Tina Belge is the third vice chair of the Greenville County Democratic Party. This is the first in a series of articles to get to know more about the party leaders and key volunteers.
Tina is 27 years old and this is her first foray into elected office. She was born in Augusta, GA, and now lives in Travelers Rest with her husband and two dogs. The couple are expecting their first child. Professionally, Tina is a long-range planner with Greenville County and executive director of Keep Greenville County Beautiful.
How/why did you get involved in politics?
I was raised very politically active, watching news nightly with my father and volunteering with my mother on the weekends. As I got older, my ideology did not conform with my parents and my upbringing, and I sought out ways to get involved with what I cared about. First, through volunteer service aimed at serving low-income persons and then through congressional, local, and presidential campaigns. I also spent time working for a congressman in Washington D.C. After moving to Greenville, I joined the Democratic Women of Greenville County then Young Democrats a year after it was formed. Serving as secretary there, I campaigned through canvassing and phone banking and putting out signs for both Lillian (Brock-Flemming) and Russell’s (Stall) campaigns.
As a young woman, your active engagement politically is somewhat unusual. Why do you think others in your age group are not more engaged?
I believe, understandably, there’s a lot of apathy out there among my generation. Regardless of party, they see corruption and have a blanket view. However, with the recent election, people are starting to understand that there is a stark difference between the two parties and that it does make a difference to get involved and to vote.
What, in your opinion, will be the driver that gets those still on the sidelines off the bench?
Unfortunately it’s whatever hits home to them. Whether that was their grad school waivers being counted as income (as we almost saw happen), or DACA, or even a local issue they care about. It won’t happen until people see how they fit in and where they can make a difference and how that is going to affect them directly.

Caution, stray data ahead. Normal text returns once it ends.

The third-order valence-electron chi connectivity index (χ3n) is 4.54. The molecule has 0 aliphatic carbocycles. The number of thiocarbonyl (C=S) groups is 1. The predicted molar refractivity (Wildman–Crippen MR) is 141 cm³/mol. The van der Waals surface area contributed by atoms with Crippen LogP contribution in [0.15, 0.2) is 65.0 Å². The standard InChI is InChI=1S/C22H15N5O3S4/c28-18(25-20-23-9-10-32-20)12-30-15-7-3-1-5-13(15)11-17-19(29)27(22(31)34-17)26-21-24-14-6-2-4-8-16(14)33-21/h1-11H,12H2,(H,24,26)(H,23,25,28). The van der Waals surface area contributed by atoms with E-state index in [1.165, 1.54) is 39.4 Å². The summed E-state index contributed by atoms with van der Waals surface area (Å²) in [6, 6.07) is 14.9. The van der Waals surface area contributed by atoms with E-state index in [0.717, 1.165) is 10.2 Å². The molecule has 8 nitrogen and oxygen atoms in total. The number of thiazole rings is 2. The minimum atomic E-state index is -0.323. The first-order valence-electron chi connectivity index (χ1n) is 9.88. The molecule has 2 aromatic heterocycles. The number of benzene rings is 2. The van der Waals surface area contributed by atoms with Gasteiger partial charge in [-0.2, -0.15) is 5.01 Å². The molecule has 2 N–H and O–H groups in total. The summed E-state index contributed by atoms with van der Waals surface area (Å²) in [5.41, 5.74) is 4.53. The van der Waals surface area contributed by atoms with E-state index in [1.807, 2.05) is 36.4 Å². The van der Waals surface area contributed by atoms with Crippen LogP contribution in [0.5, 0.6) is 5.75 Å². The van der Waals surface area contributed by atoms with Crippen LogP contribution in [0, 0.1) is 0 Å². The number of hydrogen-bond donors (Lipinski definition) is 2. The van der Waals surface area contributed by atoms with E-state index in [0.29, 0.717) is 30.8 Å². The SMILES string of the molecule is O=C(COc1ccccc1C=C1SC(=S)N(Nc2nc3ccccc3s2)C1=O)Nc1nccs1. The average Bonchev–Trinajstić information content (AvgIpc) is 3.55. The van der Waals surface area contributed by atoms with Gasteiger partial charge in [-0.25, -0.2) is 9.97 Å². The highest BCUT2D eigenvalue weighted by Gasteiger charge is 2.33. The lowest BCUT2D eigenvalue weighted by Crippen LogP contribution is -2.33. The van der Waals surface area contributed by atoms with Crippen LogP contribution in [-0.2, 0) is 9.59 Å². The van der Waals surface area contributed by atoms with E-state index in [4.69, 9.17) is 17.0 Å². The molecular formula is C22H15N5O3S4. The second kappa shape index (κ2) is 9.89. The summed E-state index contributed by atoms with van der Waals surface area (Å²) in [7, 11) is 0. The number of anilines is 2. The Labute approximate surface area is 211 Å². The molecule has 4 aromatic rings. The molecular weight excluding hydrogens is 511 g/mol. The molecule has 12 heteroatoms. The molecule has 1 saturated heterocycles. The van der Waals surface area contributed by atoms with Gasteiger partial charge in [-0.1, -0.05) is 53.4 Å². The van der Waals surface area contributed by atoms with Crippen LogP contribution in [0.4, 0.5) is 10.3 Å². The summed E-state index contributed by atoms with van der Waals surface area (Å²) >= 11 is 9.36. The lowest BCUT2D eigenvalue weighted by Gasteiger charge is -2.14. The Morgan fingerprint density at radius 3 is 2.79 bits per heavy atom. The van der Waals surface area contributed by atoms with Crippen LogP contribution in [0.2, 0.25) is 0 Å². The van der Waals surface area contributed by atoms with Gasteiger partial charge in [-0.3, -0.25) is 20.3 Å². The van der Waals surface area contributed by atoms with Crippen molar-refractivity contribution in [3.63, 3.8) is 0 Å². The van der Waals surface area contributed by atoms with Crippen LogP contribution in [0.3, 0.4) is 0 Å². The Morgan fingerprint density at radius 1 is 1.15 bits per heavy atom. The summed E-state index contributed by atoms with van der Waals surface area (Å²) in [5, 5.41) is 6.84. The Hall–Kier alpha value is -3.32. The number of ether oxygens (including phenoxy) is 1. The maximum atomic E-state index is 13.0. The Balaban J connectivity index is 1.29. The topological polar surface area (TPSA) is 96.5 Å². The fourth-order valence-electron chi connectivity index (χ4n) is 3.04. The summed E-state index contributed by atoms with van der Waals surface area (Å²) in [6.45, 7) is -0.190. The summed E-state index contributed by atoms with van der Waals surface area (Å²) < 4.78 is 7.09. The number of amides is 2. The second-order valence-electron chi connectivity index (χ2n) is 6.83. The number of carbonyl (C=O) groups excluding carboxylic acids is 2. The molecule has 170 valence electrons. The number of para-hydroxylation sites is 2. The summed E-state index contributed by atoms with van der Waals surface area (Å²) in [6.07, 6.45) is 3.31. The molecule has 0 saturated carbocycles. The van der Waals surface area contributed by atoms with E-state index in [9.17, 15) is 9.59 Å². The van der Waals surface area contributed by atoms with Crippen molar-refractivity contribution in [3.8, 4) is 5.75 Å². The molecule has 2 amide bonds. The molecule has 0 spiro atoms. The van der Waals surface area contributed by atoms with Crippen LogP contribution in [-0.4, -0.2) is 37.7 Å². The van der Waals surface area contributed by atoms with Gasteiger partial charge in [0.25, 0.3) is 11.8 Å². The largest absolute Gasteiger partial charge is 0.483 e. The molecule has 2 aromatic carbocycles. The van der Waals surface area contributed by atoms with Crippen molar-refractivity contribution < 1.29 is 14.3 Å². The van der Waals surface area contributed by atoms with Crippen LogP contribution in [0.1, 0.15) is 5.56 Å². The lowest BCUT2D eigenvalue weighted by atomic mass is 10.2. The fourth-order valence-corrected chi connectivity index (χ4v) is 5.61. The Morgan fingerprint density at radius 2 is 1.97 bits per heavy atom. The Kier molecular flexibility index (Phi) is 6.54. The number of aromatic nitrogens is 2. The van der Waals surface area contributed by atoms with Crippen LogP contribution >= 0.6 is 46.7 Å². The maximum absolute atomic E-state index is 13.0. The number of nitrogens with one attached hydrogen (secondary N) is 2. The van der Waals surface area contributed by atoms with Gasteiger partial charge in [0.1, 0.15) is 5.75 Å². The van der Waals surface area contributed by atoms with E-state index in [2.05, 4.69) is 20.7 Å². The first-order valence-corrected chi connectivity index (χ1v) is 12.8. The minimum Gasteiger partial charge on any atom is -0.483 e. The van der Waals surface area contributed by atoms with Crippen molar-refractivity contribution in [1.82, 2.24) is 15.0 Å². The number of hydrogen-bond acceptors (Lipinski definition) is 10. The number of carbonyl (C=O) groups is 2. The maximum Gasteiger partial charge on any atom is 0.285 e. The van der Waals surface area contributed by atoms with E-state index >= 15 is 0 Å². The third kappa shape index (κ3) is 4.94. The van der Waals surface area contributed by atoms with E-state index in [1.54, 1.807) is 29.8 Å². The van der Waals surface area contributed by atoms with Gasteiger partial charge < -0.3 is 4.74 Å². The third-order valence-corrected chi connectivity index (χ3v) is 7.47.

What made you decide to run for county party leadership?
Precisely because of this problem. In order for people to get involved we need folks to step up and spearhead these efforts to engage them, bring them on board, and give them a meaningful role. As someone very involved in Greenville and its communities as well as a young professional and philanthropist who networks with many other young people, I can help bring them to the table.
Do you have bigger political ambitions? Do you see yourself running for office at any point?
I’ve always dreamed of running for office, since I was a little girl. It’s still something I aspire to do. I plan to run for local office within the next few years.
What do you want Greenville Democrats to know that we didn’t ask you?
I want them to know that we all have a part to play. We can all pitch on a campaign, host a fundraiser here, run a voter registration drive there. There is not one person who needs sit idly by. It’s when we take action that we do make a difference and I ask of you to make that change. Step up and doing something meaningful for yourself, your community, and the party.